Sri Lanka: the Tamil population
This is a collection of articles archived for the excellence of their content.
Background + 1983
Sri Lanka has, for decades, dealt with internecine strife between its Sinhalese and Tamil populations. The island nation has been in the throes of a civil war for close to 40 years now — the majority Sinhalese against the ethnic Tamil population. Almost since its independence in 1948, Sri Lanka has had to deal with demands for a separate Tamil state in the north of the island, where the majority population is Tamil.
One of the fall-outs of this repression was the creation of the terrorist group, the Liberation Tigers of Tamil Eelam (LTTE) and its leader V Prabhakaran. The LTTE used terror tactics to hit back at the Sinhalese, often choosing government targets to destroy. Till the early 1980s, much of the violence was directed at property — the Sinhalese destroyed Tamil-owned property, the LTTE responded similarly. In 1983, that changed. On July 24 that year, Sri Lanka erupted into the worst communal riots since its independence in 1948. Described by many as a genocide, an anti-Tamil pogrom, and even holocaust, the week-long bloodbath left 400-3,000 people dead, depending on who you ask, and over 700,000 people displaced, giving birth to the now formidable Tamil diaspora.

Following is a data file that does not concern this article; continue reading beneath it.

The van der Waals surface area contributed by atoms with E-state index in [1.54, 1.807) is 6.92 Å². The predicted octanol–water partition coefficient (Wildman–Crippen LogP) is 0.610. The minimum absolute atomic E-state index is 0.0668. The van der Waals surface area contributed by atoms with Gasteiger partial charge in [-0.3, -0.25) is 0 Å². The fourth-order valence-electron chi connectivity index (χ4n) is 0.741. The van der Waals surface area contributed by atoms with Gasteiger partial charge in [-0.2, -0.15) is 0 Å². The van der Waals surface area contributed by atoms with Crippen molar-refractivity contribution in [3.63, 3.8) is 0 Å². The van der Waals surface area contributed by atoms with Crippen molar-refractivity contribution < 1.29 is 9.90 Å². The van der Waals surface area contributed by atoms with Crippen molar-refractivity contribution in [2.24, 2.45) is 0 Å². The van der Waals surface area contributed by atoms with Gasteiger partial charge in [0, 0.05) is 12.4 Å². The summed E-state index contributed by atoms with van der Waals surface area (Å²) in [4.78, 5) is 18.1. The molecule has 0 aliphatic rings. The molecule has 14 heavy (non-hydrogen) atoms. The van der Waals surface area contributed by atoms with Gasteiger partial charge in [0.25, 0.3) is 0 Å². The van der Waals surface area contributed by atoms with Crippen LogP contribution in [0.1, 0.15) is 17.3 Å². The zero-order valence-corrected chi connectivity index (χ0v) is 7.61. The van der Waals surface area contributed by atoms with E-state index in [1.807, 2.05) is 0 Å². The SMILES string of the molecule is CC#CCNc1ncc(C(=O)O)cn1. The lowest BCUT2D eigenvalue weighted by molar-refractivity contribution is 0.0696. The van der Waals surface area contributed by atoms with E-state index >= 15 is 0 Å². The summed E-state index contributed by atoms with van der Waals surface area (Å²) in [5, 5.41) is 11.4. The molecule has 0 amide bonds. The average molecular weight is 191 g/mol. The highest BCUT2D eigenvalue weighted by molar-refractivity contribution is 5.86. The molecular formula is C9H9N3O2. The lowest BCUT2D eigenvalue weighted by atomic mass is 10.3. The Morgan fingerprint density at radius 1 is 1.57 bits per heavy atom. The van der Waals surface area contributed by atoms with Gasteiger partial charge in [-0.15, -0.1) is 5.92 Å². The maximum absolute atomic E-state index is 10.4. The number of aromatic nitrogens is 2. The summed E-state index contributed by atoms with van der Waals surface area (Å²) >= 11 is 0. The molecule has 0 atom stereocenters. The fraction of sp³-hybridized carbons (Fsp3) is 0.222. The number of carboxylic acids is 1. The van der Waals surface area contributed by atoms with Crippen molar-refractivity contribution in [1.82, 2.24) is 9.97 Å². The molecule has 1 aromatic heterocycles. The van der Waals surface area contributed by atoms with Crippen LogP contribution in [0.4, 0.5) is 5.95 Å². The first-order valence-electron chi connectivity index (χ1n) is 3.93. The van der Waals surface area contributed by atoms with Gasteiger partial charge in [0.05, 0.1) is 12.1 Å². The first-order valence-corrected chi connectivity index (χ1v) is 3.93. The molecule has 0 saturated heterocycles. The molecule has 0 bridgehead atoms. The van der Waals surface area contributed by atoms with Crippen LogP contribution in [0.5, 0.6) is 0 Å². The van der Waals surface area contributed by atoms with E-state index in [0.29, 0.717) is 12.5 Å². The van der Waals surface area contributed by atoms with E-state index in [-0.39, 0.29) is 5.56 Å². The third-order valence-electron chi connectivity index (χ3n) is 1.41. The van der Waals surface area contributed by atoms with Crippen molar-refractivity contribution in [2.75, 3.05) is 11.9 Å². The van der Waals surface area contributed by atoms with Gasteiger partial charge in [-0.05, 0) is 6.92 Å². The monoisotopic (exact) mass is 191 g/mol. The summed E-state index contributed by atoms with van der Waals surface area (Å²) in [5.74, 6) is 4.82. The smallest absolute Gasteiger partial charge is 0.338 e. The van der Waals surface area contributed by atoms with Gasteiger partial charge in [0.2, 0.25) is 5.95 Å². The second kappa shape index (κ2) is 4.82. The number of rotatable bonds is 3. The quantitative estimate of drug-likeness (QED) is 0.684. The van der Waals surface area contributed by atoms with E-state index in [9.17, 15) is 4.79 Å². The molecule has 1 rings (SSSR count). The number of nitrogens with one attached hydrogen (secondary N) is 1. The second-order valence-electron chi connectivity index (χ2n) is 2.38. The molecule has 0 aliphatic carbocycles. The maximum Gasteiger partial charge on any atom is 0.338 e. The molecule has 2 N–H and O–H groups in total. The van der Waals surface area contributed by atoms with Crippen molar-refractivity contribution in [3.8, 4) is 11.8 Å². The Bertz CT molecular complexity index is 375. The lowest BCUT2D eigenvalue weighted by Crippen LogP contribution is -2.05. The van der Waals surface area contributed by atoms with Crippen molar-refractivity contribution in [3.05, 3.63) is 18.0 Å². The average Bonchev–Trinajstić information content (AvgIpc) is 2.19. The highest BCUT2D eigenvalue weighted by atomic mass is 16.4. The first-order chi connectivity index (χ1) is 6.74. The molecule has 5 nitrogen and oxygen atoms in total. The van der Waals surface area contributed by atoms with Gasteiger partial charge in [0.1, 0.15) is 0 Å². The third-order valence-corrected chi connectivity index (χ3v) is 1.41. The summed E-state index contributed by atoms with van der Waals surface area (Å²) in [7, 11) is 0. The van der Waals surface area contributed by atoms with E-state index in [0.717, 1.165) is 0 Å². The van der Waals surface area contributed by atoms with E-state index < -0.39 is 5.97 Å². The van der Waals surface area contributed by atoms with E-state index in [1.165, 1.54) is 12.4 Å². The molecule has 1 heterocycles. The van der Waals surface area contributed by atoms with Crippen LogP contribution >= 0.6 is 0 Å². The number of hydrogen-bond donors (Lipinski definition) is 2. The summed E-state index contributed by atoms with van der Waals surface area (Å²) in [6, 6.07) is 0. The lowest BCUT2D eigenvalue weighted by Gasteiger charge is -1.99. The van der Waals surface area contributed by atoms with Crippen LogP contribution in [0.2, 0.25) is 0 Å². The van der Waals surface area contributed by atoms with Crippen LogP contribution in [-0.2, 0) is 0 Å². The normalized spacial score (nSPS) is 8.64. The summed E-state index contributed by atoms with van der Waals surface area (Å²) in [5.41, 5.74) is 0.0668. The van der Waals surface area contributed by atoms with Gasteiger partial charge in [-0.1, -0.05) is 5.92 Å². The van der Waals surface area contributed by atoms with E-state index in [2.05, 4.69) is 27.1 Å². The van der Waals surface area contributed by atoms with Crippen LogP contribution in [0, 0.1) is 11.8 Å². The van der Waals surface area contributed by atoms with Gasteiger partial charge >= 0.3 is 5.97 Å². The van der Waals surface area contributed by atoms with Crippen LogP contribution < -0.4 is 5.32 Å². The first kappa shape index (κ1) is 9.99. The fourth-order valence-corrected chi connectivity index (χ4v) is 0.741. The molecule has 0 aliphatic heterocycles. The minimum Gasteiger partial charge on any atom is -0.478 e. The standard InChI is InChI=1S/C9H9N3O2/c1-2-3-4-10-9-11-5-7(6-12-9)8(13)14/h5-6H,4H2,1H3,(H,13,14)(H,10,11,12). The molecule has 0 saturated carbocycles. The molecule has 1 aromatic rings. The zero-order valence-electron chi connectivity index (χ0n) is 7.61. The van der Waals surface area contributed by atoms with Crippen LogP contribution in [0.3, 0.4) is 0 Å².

Black July also saw India’s involvement in Sri Lanka go up. The Indian government initially provided support to the Tamils in Sri Lanka, and there were even training camps for LTTE members set up in parts of Tamil Nadu, where the various political parties were loud in support of the Tamil cause in Sri Lanka. By 1987, the Rajiv Gandhi government signed a peace accord with the Sri Lankan government under J R Jayewardene, as part of which India was to send a peace-keeping force to Sri Lanka. The LTTE was not part of the peace accord, and had several run-ins with the peace-keeping force. Ultimately, Gandhi withdrew the force, but the clash with the LTTE led to his assassination in 1991.
Racial divide in Sri Lanka
Sri Lanka was no stranger to communal violence even before Black July. The strained ties between the Sinhalese majority — over three fourths of the population — and the Sri Lankan Tamils is rooted in deeply-contested political and ethnic issues such as power sharing and the preservation of distinct cultures. Before Sri Lanka gained independence, the Tamils had an edge over the Sinhalese in terms of jobs and due to British favouritism, which fanned feelings of oppression among the majority.